A Filmmaker's Guide to: “The Sixth Sense” (1999)

by Annie Kapur 7 days ago in movie

An Appreciation of Cinema (Pt.14)

A Filmmaker's Guide to: “The Sixth Sense” (1999)

In this chapter of ‘the filmmaker’s guide’ we are going to explore some of the films that have changed our outlook of the possibilities in cinema in some way, shape or form. These can include, but are not limited to: revolutionary cinematography, narratives that challenge the social structure and the common view, trademark styles of auter cinema, brilliant adaptations of novels and other works, films of philosophical value and films that touch our hearts and souls with their incredible underlying messages and morals. Within each of the films in this chapter there is a certain something that makes them special and a certain something that makes them linger long after we have watched them for the first time. Lasting impressions are difficult to create, but I think that the films we will briefly touch on in this chapter are some of the films we will never ever forget.

“The Sixth Sense” (1999) dir. by M. Night Shymalan

There are many films that I remember from my childhood and one of them is “The Sixth Sense” (1999) by M. Night Shymalan. The reason I watched this as a child of around six years’ old was purely because my parents thought it would be a good idea to show me a film that they themselves had so thoroughly enjoyed. I won’t lie to you, I wasn’t very much scared because I hadn’t a single clue what was going on. I didn’t know why the child was scared, I couldn’t figure out why there was a girl underneath the bed with a video tape but I did recognise the guy from “Die Hard” and so for a few years after the first viewing, that was how I referred to “The Sixth Sense” (1999) - the movie with the kid and the guy from “Die Hard”. After a few viewing experiences during my teens, I realised that this movie was possibly one of the greatest pieces of cinema I had ever seen. The one thing I always favoured throughout my teens about this movie was the use of colours. Especially when Cole is in his tent and we get the fiery orange and red colours, the browns of autumn and the black and red colours of death and blood. The dramatic side of the film is really upheld by this. When the girl is inside the tent vomiting and when the boy is walking around with a gun and a massive hole in the back of his head, these colours are clearly visible. It is something quite awe-inspiring as to how it really sets the scene for you, it gives you a sense of loss and sorrow, something commonly associated with autumn.

Another thing that I love about this film is the atmosphere of cold that is created with the colours of ice, the condensation, the greyscale of dead bodies and such. I think that it is anti-cliché as many films depict zombies and the undead in greens and rather dark, strange and decaying colours. In M. Night Shymalan’s film, the dead bodies have this greyscale and almost clay-like whiteness to them which makes it impossible to not feel something for these people. It also makes their violent wounds stand out even more against the off-white and eggshell colour of the skin. It really is something to behold because it is through this that this sense of fright in the child, Cole, is created. You realise that he is not actually scared of the dead people, instead he is scared of their suffering which is so prominent against the colour of their fading skin.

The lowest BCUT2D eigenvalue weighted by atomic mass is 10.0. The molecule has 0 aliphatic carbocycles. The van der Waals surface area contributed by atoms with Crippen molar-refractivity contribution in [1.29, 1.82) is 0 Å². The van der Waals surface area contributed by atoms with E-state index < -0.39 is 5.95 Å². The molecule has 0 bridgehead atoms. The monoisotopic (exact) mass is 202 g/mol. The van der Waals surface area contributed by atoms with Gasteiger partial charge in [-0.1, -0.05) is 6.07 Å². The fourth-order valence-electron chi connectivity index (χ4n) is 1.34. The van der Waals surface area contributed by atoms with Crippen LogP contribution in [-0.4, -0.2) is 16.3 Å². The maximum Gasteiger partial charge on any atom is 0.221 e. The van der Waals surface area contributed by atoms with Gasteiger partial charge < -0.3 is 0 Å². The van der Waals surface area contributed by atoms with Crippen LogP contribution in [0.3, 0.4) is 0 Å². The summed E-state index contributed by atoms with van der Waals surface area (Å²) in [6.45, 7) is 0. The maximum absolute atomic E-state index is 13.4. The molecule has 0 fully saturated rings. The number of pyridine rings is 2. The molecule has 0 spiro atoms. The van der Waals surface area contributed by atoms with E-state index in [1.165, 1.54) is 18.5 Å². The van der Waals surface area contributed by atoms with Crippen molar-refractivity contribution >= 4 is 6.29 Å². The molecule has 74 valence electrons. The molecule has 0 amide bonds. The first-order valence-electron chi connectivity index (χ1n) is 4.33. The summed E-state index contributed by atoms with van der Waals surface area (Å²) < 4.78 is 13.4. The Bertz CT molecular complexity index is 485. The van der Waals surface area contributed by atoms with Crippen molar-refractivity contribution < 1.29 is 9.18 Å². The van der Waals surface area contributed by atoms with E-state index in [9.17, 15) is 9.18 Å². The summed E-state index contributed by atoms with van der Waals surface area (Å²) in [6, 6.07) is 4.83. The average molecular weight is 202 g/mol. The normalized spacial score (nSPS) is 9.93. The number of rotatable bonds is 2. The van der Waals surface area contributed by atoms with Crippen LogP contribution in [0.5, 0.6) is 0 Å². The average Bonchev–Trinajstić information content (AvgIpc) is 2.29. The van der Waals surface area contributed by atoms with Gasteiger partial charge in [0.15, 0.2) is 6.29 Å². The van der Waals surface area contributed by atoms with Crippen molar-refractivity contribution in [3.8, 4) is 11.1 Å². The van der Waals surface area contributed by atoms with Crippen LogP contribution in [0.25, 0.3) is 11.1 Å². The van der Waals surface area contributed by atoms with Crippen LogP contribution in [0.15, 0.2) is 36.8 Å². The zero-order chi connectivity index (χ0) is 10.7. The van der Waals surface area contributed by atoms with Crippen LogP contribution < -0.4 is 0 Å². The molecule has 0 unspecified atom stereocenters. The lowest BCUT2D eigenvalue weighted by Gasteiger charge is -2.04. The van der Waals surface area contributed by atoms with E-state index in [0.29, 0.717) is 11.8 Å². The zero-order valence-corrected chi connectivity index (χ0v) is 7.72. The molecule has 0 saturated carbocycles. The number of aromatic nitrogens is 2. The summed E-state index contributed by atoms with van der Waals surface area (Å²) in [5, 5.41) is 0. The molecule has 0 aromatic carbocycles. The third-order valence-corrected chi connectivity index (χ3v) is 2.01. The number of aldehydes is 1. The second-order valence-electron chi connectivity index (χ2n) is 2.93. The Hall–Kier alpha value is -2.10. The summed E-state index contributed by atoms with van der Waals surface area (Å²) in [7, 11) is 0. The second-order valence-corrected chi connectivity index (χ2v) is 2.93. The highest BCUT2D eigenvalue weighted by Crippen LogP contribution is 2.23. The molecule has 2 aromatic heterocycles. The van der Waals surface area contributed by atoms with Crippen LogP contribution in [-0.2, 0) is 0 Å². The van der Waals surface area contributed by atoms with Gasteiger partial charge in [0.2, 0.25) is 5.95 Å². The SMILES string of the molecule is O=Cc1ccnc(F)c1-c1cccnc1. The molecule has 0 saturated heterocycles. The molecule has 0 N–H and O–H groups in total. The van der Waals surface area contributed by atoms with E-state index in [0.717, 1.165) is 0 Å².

This film was a giant part of my childhood because I always remembered watching it, but it wasn’t until years later that I figured out what it had all meant. It is an amazing film that I hold incredibly close to my heart as being one of my first experiences of real high intensity drama and thriller. It will forever be my first piece of exposure to such an incredibly and intricately crafted storyline with main characters so complex that you don’t realise the whole movie was actually in order to begin with. I will never really come to the end of my journey with this film and I think I will re-watch it just for the sake of it, yet again.

Once upon a time there was this person named Malcolm. He worked with children. He loved it. He loved it more than anything else. And then one night, he found out that he made a mistake with one of them. He couldn't help that one. And he can't stop thinking about it, he can't forget. Ever since then, things have been different. He's not the same person that he used to be. And his wife doesn't like the person that he's become. They barely speak anymore, they're like strangers. And then one day Malcolm meets this wonderful little boy, a really cool little boy. Reminds him a lot of the other one. And Malcolm decides to try and help this new boy. 'Cause he feels that if he can help this new boy, it would be like helping that other one too.

- Dr. Malcolm Crowe, "The Sixth Sense" (1999)

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Annie Kapur
Annie Kapur
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Annie Kapur

Film and Writing (M.A)

Focus in Film: Adaptation from Literature, Horror Filmmaking Styles and Auter Cinema

Author of: "The Filmmaker's Guide" series

Email: [email protected]

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